Pilcrow – Adam Mars-Jones

I had to give myself a little break from Pilcrow before I could review it so that I could take it all in and let it digest. Adam Mars-Jones has been heralded for some time as one of the best writers by Granta and other such places… before he had even written his first novel, so Pilcrow had a lot to live up to before it was even published and released, it manages to live up to and beyond expectations. The book deals with so much its difficult to sum it up in a review of any length but I shall do my best for you all.

John Cromer is the unusual and fantastic narrator starting around the age of five when doctors diagnose him with juvenile rheumatoid arthritis leading to him having several years of bed rest. From there we are given the often hilarious thoughts and theories that John has as a young boy growing up in the 1950’s. From what he thinks happens in the outside world which he hasn’t seen much of to his mother’s obsession with breeding budgies and cockatiels. It also gives us the underlying insight into marriages and society in that period from things that Johns mother (who is a brilliant gossip) says that we the reader can understand and piece together even if the narrator is too young and doesn’t himself. It also looks at a child’s idea of what life is like to be stuck in that environment in that time and how he feels at the prospect of it being forever.

However it isn’t forever as during a visit to the dentists his mother reads a piece on the misdiagnosis of rheumatoid arthritis and Still’s disease of which John is discovered to have the latter and the one thing you should have if you have Stills disease is bed rest leaving him with lasting disabilities. This part of the book is quite heart breaking as the family cope with the fact what they have been doing is wrong and that now more damage to John has been done to him physically when he and his family believed he was being made better. This then becomes some of the most interesting part of the book as he learns to deal with unsympathetic nurses, other children (two girls of which are hilarious evil tyrants), the workings of his ‘taily’, a murderess on the loose, and the fact that he likes boys. All these subjects are discussed through a child’s eyes which I don’t always like in novels, however here it works as the reader you can draw more adult connotations and hints from everything John sees and tells you. I just loved the black and white view of a child’s and particularly in the circumstances and era that this novel is set, and also in terms of discussing growing up, sexuality and disability.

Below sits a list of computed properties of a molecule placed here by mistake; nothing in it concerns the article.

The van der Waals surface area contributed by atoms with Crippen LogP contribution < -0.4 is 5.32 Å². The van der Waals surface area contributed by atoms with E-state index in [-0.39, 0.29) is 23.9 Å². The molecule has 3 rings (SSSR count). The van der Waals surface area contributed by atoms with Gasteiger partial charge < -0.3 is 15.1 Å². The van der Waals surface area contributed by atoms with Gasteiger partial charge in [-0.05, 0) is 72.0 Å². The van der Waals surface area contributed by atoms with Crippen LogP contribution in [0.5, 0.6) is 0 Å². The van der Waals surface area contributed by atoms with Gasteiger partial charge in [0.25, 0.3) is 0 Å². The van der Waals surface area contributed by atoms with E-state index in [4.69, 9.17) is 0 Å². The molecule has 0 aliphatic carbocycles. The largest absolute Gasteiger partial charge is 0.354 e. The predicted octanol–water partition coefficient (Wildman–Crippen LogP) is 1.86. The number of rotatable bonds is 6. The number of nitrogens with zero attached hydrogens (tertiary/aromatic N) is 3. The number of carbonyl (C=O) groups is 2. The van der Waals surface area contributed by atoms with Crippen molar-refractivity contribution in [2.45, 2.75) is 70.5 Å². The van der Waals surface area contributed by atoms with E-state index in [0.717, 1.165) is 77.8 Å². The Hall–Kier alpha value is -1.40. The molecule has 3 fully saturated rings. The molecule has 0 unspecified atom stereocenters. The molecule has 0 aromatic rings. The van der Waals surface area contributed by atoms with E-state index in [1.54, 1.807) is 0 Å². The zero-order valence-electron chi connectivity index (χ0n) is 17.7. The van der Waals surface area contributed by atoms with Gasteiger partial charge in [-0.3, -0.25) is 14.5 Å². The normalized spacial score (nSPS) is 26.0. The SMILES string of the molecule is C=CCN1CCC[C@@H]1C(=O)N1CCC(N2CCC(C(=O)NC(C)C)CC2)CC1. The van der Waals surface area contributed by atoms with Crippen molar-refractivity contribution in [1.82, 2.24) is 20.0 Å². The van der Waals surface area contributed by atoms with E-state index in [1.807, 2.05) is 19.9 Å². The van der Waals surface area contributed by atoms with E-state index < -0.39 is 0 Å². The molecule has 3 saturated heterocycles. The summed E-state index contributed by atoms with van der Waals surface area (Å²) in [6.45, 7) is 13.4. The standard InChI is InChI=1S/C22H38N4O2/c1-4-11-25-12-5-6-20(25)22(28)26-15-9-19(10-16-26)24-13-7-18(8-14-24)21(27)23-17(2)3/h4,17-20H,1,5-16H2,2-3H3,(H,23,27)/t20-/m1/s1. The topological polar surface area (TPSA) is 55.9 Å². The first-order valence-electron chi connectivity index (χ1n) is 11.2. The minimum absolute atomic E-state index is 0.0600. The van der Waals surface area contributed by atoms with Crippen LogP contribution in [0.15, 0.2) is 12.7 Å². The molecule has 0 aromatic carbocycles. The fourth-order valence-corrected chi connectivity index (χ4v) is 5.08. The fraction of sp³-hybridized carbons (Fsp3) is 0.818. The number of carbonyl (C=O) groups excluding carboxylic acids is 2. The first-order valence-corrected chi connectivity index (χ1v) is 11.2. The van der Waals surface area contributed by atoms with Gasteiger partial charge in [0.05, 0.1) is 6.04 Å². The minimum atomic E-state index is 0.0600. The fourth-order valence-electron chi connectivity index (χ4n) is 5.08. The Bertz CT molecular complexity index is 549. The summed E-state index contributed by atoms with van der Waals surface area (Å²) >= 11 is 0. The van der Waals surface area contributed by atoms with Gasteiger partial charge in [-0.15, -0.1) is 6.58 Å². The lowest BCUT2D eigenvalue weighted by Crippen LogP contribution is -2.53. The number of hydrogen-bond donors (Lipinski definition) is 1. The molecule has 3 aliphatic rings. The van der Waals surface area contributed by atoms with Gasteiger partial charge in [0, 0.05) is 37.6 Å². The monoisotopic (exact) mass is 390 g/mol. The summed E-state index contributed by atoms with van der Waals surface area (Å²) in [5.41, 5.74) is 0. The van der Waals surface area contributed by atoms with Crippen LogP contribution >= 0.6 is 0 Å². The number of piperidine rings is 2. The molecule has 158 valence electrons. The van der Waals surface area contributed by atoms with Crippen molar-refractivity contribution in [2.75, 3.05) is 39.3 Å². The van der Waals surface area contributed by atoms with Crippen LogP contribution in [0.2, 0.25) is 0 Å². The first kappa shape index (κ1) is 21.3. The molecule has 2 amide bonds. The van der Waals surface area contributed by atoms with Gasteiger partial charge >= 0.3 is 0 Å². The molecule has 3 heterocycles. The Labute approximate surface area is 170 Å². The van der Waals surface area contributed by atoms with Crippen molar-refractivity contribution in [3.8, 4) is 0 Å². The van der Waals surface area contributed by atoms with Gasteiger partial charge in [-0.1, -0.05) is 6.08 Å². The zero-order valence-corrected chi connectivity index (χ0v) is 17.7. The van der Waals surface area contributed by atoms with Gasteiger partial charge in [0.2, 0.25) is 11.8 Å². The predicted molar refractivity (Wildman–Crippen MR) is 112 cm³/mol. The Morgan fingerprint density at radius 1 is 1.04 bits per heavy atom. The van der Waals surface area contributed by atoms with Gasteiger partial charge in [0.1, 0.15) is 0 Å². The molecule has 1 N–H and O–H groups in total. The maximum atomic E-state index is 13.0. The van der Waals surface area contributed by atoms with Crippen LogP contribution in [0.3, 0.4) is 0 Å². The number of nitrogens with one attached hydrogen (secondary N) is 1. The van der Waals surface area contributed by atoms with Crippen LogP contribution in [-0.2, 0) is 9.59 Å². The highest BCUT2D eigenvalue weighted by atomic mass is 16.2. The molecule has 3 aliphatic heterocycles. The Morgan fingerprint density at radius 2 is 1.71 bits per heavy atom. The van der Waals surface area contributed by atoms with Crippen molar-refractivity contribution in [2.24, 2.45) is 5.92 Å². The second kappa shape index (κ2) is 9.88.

Adam Mars-Jones has done something quite magnificent with this novel. Every character has depth even if they only appear very briefly, be they a concerned doctor, interfering Grandmother, abusive nurse or 6 year old tyrant and child eater they are dealt with in a real way. He also writes with humour this could easily have been a very heavy and hard going novel. Through Johns observations, bluntness and the scenarios he gets himself into there is tragedy but also some incredibly funny scenes.

The hardest aspect of the book, which isn’t actually that difficult, is the fact it isn’t totally linear and can sometimes jump a long way forward or not too far back, you never loose where you are though and by the end I was slowing down not wanting the final page to be turned. The good news is that this is the first in a trilogy, so I will be getting to hear more about John and his life in the future. That is where the book and its author have triumphed I think John is one of the best characters I have read in a very long time and like the blurb says ‘He’s the weakest hero in fiction – unless he is one of the strongest’. This is a must read book and I hope will get a nod in some of the awards as they come. I think everyone should give this a go as its remarkable and extremely individual. I can’t imagine anyone disliking this book as its so rewarding in so many ways. 5/5.

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~ by greatgayreads on April 4, 2009.

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